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Comment Re: Just stop now (Score 1) 114

You must live in a different London to me. The majority of black cabs (Addison Lee don't count in the strict definition) absolutely do not take cards. It's cash or nothing. I got in a cab today and that hadn't changed. In my London, black cabs didn't want to take people south of the river for several years. They only ended up doing it when it became a precondition for them to charge even more. If they'd hadn't been incentivised to do so then, to this day, I probably still wouldn't have been able to get home by cab in the early hours of the morning.

Comment Re:Sandy Hook (Score 1) 1165

I can only imagine someone saying this after 9/11. "Once America decided that allowing terrorists to kill people was bearable, it was over."

Except that America decided it wasn't acceptable and ended up going to war because of it.

Meanwhile, 10 people die in a school shooting and within a month it'll have been forgotten because the next shooting has come along ... and nothing has changed.

Comment Optional (Score 5, Interesting) 229

As long as the developer of Crystal puts a tickbox in the preferences to allow you to block "acceptable advertising" then I don't see the issue. I understand that Crystal doesn't have a preferences screen right now, but it shouldn't be that hard to add one.

People who are happy to see adverts as long as they meet some sort of "acceptable" criteria can have it turned off - and people who just never want to see an advert again can turn it on.

Please don't let it be a repeat of Adblock Plus where all the nerdrage drowned out the few voices of reason that merely pointed out that all the anger could be resolved with the unchecking of a single tickbox in the preferences.

Comment No surprise (Score 1) 236

Marco loves drama. He'll say or do something "controversial", a ton of tech sites will run with it, he gets all the attention and then two days late he expresses regret for saying or doing whatever he said or did. A recent example is here, with backpeddle here.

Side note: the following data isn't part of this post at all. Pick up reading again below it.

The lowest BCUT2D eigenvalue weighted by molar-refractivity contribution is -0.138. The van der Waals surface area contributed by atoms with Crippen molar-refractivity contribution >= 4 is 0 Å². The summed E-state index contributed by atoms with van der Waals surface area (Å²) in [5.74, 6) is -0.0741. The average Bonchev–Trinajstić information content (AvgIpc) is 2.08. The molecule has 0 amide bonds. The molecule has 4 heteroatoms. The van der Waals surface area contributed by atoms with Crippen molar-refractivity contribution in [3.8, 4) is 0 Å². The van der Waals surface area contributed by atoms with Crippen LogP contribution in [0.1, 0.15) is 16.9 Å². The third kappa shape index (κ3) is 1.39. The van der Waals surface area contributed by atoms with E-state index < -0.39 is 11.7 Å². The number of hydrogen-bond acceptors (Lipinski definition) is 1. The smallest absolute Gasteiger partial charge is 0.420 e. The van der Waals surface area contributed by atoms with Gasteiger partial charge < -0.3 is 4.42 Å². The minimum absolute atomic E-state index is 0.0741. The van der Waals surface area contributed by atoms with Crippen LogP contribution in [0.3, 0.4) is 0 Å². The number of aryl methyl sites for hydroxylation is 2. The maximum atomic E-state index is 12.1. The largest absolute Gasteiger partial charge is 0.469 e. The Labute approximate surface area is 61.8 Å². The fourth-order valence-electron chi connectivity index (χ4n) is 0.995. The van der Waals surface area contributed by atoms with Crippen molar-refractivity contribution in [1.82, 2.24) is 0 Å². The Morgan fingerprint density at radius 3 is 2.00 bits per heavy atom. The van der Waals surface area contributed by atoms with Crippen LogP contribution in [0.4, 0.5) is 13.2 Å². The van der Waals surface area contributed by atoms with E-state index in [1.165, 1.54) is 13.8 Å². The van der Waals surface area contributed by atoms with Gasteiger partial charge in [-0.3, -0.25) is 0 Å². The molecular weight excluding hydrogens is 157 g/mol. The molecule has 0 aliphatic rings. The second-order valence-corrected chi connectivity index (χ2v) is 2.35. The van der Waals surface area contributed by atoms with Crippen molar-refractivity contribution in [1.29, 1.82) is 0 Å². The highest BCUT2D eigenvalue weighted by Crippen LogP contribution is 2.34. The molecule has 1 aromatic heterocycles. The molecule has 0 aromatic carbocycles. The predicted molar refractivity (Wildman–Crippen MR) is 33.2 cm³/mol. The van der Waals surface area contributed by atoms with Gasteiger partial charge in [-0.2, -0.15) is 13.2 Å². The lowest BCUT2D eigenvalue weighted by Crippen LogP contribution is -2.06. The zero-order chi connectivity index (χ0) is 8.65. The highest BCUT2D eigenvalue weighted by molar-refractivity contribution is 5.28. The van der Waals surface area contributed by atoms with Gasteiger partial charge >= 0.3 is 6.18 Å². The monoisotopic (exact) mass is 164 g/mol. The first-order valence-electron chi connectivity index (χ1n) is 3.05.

Peace is no different. Drama for two days followed by backpeddle.

The stupid thing is that the whole "issue" he had could have easily been solved with a pre-loaded whitelist of advertisers. He could have even called it "Acceptance Ads".

But then that wouldn't have generated quite as much drama and attention would it?

Comment TL;DR version (Score 4, Interesting) 75

UK network operators are castigated by the UK Government for not building out mobile coverage in rural areas.

Network Operators respond by pointing out that they don't because of the difficulty in finding locations to provide the required coverage, local planning applications, the availability of power and problems with site access.

UK Government says "amateurs, we can do it better than you" so sets up project to do just that.

Project spectacularly fails to achieve anything and sheepishly admits that the reasons for its failure are due to the difficulty in finding locations to provide the required coverage, local planning applications, the availability of power and problems with site access.

Comment Re:Google did it (Score 3, Informative) 70

Isn't this basically Google Voice? Google records the message, transcribes it to text.